Merryn dealt with just about every counter-argument railed against her during her years as houseprice uber-bear. Suffice to say, she's got this market sussed. And as for the question from the audience why not borrow now and just inflate away the mortgage?

That idea was met with short shrift. You can forget about homeowners inflating away their debts. With wages stuck in a rut, precious few people are in a position to profit from that particular chestnut!

The other panellists weren't going to be left out of this discussion. James made the point that every economy that took part in the great credit leverage of recent decades saw a massive bull market in house prices. Yet, what went up across the board, certainly hasn't come down the same way.

For the US and Ireland - yes they've suffered crushing property busts. But the UK stands practically alone in fighting off the bear. Again, his analysis on the effects of QE here in the UK was exemplary. It's left us with a massive schism in the housing market. In his words, "it's Chelsea 5, Blackpool 0".

A point our resident gold expert Dominic Frisby seized upon.

Money printing always benefits the first recipients. And in this case that's been the bankers and the wealthy. Of course the Kensington and Chelsea prices have gone up. It's a con. While the masses from Blackpool to Bognor suffer, the bankers splash newly minted cash closer to home. Is that money filtering down to the masses? No chance. It goes straight back to the banks.

And it aint coming back out. As Merryn says it's all very well the banks offering all those nice looking mortgages you see in the papers; But how many people can actually get hold of them? Not many!

But make no mistake, forced foreclosures will come as soon as rates head back to normality.

As Merryn was keen to point out, it's most certainly not a question of if, but when rates resume normal service.

So what about Merryn's favourite investment? I guess it just wouldn't be a MoneyWeek conference without a mention of gold.

Wow there are some real gold-bugs here!

I know Simon's allocation to gold as we've discussed it before. He's been talking about a 10-12% holding to insure against catastrophe. I always thought that was a tad high. But wait until you hear this

Tim declared that he holds about half his own personal wealth in precious metals. Wow, half! Though for clients he recommends nearer 20%.

Of course I wasn't so surprised to see resident gold-bug Dominic Frisby announcing a 75% weighing to gold and gold related assets.

They're not all gold bugs though. James doesn't hold as he reckons the price has been bid up by early investors looking for inflation protection. James is a deflationist, and seemed pretty aggrieved that those inflationists had undeservedly made gains off the back of a new brigade of currency vigilantes.

My own convictions tell me there's a lot more mileage in gold. And I was inspired by those massive personal weightings in Dominic and Tim's portfolios. Here's what Dominic had to say about when he's looking to cash in his winnings.

Basically, he's got six indicators he's watching to let him know when to call time on the yella stuff.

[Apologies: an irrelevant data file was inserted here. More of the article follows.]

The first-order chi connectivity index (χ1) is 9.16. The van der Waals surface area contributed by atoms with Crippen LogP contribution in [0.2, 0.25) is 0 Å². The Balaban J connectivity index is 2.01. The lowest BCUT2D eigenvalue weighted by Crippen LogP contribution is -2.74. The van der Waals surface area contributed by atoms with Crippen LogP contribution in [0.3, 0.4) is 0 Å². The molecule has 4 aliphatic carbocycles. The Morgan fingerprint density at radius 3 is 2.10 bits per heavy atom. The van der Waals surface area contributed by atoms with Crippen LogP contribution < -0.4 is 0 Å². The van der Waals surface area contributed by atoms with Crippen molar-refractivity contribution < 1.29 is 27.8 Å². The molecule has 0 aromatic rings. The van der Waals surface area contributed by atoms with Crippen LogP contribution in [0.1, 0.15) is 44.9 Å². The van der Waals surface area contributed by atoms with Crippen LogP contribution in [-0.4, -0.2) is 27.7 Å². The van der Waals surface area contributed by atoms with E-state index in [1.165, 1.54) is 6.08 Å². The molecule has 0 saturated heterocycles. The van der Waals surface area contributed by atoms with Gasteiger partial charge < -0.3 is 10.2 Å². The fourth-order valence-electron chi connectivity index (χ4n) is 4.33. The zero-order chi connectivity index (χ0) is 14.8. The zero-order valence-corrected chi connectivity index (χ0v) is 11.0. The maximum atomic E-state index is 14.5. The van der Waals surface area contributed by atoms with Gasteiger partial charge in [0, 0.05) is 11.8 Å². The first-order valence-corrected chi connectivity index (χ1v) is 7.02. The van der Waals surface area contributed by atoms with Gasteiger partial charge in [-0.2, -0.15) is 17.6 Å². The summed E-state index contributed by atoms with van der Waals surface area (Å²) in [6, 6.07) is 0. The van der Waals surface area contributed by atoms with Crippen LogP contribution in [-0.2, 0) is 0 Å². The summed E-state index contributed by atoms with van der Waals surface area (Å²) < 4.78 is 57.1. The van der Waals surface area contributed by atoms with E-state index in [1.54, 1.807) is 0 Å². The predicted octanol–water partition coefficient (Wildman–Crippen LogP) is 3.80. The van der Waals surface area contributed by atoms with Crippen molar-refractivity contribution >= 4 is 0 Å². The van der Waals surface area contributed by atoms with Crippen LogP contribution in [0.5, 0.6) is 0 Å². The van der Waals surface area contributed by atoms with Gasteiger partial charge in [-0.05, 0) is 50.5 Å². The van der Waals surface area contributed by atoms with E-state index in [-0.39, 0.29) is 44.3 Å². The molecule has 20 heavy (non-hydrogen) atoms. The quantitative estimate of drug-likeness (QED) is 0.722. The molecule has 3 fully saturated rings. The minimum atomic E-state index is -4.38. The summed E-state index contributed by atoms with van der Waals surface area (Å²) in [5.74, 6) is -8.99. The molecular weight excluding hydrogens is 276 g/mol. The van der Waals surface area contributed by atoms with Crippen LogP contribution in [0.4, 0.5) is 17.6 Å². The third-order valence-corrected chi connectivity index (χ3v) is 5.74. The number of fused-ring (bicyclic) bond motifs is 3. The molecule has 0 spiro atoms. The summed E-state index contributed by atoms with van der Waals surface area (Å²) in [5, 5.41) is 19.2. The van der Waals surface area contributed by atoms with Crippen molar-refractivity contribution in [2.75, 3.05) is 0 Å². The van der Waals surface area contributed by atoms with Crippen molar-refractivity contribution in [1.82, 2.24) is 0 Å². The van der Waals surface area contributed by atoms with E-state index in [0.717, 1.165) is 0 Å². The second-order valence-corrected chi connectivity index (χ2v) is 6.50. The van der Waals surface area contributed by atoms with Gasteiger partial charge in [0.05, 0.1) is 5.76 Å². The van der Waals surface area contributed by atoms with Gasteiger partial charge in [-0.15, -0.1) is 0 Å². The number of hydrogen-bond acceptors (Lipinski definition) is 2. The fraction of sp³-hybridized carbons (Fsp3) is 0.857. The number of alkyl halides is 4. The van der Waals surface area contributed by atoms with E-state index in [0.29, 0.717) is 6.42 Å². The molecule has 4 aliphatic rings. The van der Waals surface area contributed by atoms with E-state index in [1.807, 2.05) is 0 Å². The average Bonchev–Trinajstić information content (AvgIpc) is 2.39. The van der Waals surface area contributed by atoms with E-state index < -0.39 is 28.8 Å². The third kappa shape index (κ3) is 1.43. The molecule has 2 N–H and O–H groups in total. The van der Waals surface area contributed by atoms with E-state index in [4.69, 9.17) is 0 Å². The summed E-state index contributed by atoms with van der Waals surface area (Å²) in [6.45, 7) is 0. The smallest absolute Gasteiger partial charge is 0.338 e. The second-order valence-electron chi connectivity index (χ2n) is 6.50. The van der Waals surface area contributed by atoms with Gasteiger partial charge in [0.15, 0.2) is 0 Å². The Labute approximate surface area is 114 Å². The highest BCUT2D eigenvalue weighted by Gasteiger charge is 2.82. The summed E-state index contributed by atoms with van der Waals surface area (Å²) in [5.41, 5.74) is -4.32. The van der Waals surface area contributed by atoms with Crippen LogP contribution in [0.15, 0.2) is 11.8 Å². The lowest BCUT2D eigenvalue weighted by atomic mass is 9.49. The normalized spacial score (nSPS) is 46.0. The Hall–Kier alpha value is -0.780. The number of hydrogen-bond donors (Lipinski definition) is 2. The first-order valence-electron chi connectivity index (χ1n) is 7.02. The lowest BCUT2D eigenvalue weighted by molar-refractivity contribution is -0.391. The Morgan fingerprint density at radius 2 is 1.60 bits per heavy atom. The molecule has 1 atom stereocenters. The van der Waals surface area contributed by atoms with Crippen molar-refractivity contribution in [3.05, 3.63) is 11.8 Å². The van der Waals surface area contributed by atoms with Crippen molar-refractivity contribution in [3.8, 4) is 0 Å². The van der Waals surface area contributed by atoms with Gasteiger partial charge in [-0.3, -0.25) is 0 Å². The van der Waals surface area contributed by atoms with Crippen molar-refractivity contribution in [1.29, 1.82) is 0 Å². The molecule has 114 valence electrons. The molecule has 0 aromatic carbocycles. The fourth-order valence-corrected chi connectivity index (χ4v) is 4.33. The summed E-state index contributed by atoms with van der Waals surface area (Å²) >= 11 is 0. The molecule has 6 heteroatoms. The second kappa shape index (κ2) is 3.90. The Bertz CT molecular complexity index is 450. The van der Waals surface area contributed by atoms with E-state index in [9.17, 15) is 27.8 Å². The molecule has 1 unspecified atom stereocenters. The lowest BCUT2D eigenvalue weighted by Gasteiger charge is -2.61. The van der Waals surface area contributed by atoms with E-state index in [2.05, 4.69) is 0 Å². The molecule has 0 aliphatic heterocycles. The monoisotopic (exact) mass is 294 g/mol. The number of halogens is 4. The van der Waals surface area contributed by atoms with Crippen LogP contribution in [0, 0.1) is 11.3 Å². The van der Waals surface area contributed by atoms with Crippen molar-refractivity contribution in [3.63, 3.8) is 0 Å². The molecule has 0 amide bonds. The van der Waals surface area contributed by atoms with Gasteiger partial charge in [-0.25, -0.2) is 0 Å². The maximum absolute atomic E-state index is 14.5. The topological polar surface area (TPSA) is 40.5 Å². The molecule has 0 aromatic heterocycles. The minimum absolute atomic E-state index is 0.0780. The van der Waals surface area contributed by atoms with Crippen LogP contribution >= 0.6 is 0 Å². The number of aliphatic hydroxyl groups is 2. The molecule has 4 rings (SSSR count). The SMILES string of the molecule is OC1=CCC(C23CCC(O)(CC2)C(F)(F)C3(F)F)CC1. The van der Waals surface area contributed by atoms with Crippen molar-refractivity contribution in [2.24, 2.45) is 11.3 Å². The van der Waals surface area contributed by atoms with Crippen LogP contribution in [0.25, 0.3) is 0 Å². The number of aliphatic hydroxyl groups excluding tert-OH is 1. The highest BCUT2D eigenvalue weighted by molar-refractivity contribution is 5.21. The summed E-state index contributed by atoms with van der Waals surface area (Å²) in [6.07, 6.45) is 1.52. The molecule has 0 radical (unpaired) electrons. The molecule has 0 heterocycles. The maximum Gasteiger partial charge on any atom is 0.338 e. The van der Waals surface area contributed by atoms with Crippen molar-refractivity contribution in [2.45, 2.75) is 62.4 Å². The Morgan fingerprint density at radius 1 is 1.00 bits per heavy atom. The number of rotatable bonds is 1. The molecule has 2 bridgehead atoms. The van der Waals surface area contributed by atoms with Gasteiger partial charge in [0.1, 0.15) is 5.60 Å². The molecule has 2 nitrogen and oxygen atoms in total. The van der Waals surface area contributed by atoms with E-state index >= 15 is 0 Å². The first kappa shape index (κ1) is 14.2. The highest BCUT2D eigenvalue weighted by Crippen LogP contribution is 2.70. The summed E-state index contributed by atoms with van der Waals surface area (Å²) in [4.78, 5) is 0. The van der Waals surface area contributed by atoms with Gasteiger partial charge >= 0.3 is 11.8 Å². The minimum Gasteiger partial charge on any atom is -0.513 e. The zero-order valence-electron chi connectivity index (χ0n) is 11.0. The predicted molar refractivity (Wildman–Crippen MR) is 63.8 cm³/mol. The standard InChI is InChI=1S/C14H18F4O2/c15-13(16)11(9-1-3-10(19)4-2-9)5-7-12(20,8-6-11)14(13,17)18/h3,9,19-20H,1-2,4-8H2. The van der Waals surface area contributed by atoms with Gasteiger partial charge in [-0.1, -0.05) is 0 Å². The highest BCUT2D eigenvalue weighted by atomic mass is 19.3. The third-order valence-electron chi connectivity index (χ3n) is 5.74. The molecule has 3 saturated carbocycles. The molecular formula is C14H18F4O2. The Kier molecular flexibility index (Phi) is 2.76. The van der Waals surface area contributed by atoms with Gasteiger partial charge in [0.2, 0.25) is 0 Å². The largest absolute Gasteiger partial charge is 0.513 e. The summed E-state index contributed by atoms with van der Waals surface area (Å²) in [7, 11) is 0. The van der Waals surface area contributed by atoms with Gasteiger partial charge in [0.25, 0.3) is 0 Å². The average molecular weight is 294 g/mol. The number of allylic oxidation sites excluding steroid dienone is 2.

Dominic's been working on gold ratios for years. We all know that you can't value gold in the normal ways, so work with historical ratios. His presentation made for some audible gasps from the audience. As I can't go into detail here, nor show you the charts, you'll want to download his presentation for yourself.

Dominic points to legendary gold investor Jim Sinclair who sold at the very top of the seventies/eighties bull and how he did it.

I'll leave you with one thought from Dominic though I'm not sure if it was meant tongue in cheek: If the Bank of England's massive sale of bullion at the bottom of the market is anything to go by, then you should watch out for when the Bank of England comes looking to buy back in. It'll be a sure sign of the top of the market!

I can't go into the full details here about Dominic's 6 point plan. But if he's right, then there's quite a way to go for this bull market yet.

An interesting question from the audience asked whether, if things turn nasty, we'll ever see the authorities confiscate gold.

Dominic can't see it. Though we've seen it in the States during the depression period, it's never happened in this country before. Tim Price, himself a massive (and to me surprising) gold bug was less sanguine. He's certainly not ruling out confiscation by the authorities.

Well, that really would be crisis! I think we need to prepare for the worst!

This article is taken from the free investment email The Right side. Sign up to The Right Side here.

Important Information

Your capital is at risk when you invest in shares - you can lose some or all of your money, so never risk more than you can afford to lose. Always seek personal advice if you are unsure about the suitability of any investment. Past performance and forecasts are not reliable indicators of future results. Commissions, fees and other charges can reduce returns from investments. Profits from share dealing are a form of income and subject to taxation. Tax treatment depends on individual circumstances and may be subject to change in the future. Please note that there will be no follow up to recommendations in The Right Side.

Managing Editor: Frank Hemsley. The Right Side is issued by MoneyWeek Ltd.

MoneyWeek Ltd is authorised and regulated by the Financial Services Authority. FSA No 509798.

Bengt graduated from Reading University in 1994 and followed up with a master's degree in business economics.


He started stock market investing at the age of 13, and this eventually led to a job in the City of London in 1995. He started on a bond desk at Cantor Fitzgerald and ended up running a desk at stockbroker's Cazenove.


Bengt left the City in 2000 to start up his own import and beauty products business which he still runs today.


Bengt also writes our free email, The Right Side, an aid for free-thinkers on how to make money across financial markets.